Hereby also aiming to go beyond the ego of a single ‘star’ curator but rather doing it together. Inviting others in. Of course, there’s a certain structure and pace that asks quite a lot of knowledge of those structures. It’s not like, you can come in and just do it. However, it would be nice to have different people trying stuff out.
I’m glad you touched on this. Curatorial ego is dangerous. It can be monstrous and damaging.
You don’t see clearly anymore. You should have the space to tap out. However, that’s easier said than done.
To think of anyone who’s involved in social justice. I mean, there’s plenty of tools and resources about this kind of rotational leadership where one gets to check out and rest and someone else steps in. Black radical thought has been tooling this. Of course, particularly women have been thinking about this for a really long time. The current exhibition I worked on “Everything worthwhile is done with other people” cites American educator and abolitionist organizer Mariame Kaba as mantra and practice. This saying became a family idiom for her, and speaks to how we’re intrinsically connected; it is relationships that determine our existence. The exhibition explores concepts of decentralization (the transfer of control of an activity or organization to several members) and relationality or being ‘in relationship’ with human and non-human things and we explored these notions through collective practice and brought together individual and collective practices of artists. I am particularly interested in what becomes possible once have instrumentalize the space of the exhibition to serve the true horizon, if we can cop to the fact that the horizon is not the institution. Like we said, you cannot truly transform the heritage house out of its violence as a first or an only but we can make use of its resources to do our own thing, invest elsewhere, create a space following our own terms and conditions.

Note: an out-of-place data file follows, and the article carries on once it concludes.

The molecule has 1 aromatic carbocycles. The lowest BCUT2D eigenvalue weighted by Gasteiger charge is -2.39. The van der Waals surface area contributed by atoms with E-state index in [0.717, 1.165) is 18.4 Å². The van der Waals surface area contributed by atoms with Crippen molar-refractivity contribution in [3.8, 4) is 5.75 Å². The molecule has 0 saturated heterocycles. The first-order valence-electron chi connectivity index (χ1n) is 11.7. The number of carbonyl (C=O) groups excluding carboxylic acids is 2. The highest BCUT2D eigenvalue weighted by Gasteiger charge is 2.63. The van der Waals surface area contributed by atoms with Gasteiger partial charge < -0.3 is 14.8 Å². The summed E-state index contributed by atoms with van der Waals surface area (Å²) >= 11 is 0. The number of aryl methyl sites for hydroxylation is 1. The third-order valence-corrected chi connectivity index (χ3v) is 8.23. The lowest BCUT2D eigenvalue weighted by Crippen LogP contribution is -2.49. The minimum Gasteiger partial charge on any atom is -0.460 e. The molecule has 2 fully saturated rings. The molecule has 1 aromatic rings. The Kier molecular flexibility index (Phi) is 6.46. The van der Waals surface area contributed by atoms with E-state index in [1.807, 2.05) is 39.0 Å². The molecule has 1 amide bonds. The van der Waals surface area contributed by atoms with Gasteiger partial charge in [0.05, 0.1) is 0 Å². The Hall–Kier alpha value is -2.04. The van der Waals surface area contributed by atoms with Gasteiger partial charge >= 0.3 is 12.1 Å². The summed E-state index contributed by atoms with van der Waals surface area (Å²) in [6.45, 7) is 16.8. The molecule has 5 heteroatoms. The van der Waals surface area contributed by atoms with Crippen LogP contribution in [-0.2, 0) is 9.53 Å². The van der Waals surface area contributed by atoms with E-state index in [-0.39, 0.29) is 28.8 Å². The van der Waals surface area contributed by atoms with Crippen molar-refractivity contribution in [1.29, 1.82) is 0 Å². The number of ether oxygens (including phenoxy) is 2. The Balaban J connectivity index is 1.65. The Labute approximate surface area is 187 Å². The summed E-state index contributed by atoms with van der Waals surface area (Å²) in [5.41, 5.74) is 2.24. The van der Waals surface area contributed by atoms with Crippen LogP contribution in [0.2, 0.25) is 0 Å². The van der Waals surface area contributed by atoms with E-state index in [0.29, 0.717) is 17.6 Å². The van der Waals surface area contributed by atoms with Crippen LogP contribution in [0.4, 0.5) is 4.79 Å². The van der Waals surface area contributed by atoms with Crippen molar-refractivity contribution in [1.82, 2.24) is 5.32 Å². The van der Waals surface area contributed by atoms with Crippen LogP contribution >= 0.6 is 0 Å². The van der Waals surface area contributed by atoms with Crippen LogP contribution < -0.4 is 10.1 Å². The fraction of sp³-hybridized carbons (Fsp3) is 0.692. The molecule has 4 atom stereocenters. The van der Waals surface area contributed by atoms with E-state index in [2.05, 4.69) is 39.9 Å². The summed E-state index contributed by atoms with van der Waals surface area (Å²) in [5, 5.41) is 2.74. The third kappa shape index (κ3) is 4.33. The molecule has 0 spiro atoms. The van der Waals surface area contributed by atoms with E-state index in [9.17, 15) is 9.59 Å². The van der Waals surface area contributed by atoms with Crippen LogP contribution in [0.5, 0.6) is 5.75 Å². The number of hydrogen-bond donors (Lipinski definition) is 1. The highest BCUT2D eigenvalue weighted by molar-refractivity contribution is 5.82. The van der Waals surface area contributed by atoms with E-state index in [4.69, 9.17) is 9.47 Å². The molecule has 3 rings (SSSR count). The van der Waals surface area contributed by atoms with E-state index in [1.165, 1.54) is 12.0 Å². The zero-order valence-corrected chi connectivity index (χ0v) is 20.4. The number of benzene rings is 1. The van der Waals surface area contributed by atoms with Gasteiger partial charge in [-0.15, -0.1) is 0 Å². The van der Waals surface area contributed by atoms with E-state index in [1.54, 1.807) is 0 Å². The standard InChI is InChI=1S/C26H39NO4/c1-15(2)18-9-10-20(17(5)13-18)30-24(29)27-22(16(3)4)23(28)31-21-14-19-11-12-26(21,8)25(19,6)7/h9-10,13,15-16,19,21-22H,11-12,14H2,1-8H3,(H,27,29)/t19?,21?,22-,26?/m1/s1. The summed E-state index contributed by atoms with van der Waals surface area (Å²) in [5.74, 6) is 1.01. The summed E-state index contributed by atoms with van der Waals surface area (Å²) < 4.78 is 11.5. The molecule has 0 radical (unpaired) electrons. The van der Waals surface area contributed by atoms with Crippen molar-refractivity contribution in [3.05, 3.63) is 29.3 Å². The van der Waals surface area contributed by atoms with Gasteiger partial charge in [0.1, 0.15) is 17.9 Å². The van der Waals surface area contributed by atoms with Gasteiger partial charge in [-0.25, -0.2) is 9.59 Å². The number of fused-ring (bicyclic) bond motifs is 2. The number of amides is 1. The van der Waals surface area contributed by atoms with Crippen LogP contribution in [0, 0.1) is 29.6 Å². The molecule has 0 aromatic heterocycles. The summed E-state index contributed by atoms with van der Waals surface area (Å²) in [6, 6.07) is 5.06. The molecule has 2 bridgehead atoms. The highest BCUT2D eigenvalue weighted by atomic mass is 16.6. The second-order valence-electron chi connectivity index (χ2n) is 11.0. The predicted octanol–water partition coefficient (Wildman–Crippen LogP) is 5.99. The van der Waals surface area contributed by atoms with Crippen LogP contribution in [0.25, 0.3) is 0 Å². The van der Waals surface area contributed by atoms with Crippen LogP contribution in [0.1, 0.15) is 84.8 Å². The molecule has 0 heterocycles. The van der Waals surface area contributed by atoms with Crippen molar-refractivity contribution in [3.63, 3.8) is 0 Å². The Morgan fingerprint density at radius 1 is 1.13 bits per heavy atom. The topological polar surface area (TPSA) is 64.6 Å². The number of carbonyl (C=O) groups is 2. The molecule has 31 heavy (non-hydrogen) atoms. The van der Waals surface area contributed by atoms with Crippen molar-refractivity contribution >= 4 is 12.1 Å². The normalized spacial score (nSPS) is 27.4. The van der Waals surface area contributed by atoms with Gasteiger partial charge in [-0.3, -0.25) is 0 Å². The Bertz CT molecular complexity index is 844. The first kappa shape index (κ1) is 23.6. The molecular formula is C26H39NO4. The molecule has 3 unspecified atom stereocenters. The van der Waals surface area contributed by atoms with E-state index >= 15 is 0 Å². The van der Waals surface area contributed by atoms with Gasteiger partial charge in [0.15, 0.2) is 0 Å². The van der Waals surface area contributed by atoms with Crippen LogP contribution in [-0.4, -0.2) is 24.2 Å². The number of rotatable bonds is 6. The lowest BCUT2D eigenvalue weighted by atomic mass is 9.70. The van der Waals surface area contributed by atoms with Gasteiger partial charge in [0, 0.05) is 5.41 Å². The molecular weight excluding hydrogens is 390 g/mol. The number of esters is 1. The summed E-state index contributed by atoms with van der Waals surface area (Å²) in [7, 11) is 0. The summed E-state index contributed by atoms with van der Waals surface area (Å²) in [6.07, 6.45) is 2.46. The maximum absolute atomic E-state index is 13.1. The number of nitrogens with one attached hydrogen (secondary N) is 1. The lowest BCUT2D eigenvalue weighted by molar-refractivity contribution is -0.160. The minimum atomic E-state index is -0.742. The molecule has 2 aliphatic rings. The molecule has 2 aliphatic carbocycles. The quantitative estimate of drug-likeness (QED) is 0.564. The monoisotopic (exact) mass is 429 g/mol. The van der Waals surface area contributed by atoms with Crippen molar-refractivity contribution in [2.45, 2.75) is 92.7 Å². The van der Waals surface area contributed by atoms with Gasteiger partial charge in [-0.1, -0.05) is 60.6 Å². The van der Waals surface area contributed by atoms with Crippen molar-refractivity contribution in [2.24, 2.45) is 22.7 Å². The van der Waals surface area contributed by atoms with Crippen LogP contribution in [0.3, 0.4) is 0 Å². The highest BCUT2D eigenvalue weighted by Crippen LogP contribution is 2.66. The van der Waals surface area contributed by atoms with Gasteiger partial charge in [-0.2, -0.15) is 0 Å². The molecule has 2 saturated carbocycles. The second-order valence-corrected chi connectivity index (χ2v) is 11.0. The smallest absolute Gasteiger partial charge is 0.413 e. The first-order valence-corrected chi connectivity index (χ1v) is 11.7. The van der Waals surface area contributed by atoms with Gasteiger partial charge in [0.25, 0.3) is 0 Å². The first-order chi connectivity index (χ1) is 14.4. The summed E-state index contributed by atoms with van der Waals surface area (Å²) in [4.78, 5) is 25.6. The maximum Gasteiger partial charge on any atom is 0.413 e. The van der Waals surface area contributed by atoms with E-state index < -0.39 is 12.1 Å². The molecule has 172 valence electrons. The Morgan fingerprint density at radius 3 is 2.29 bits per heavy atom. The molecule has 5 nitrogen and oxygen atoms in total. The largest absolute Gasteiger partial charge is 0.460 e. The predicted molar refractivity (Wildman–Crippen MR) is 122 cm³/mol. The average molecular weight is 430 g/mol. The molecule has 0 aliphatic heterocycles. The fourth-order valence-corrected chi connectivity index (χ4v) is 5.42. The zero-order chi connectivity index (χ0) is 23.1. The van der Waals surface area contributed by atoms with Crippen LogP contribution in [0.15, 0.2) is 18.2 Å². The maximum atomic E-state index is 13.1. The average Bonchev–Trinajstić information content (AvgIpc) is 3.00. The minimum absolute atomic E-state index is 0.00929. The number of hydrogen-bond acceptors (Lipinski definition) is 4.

With Buro Stedelijk for example, I can make a decision to be closed on the 1st of July because I want to commemorate the abolition of slavery and celebrate the freedom during Keti Koti. I don’t need ‘permission’ to do that. At the same time, Buro is a project. What does it mean to have that space, that temporary space, and how do you make use of it and at the same time be aware of the temporality of it and what that might mean?
Yes, that’s what I was trying to say about front and back end, just exactly like you said, the understanding that front of house is temporary and it is a project. It’s not a stand in for, it doesn’t mean all of a sudden, the museum or the institution understands its colonial history through a one-day commemoration. It’s symbolic. Signifiers, yes, they’re important but have strong limitation. I think, particularly in this country they are often used as stand in for structural change,
At the beginning, you shared that when you were younger, you wish you had a version of this ‘conversation series’, which is also why I agreed to do this.
Yes, that way it’s more relatable and in a way, more vulnerable.
Because conversation is a practice from which to glean how people practice on a day to day. Which at least for me says a lot more about someone. I’m often equally interested if not more interested in an artist’s practice or day to day life. Because that’s where you get a sense of how you can relate to and whether you’re compatible or not.
I hope it can help a little bit. Perhaps you are trying to get a teacher to understand what you’re trying to write or what you’re trying to envision, but they don’t get what you’re doing. How do you not burn yourself out by (over)explaining it to them? Perhaps not explaining is what I propose. Also, here.
There’s so many times I have the urge to yell to everyone: ‘It’s all made up! We can just change this!’ I think like museum gallery spaces, white cube spaces. They have so much authority, but it’s all constructed and made by people so we can shift and change it when it doesn’t serve us. It’s really just that simple. Which seems like rudimentary, basic, but it really isn’t.
It’s a very important thing to realize. That you always have the possibility to opt out. These rules are guidelines, made by people. We can also say, well, no.
That’s tied to that. These guidelines then become tradition and history. That’s where you’ll meet the pushback. However, all of those things are constructed. How we move in space, what we value when it doesn’t serve us, we can change or shift it. It seems like a basic thing to agree on and it is but I think it’s important to return to because once we understand that actually that’s how we can understand, we can change things more significantly in culture and around us to catch up to our imagination of more joyous and equitable ways of being together. We can actually tangibly shift that. We’ve spoken a lot about what’s difficult about working in the sites that we do, but why I think I keep doing it is that it’s a space to exercise some of these things and that’s really beautiful. It is a good way to give hope.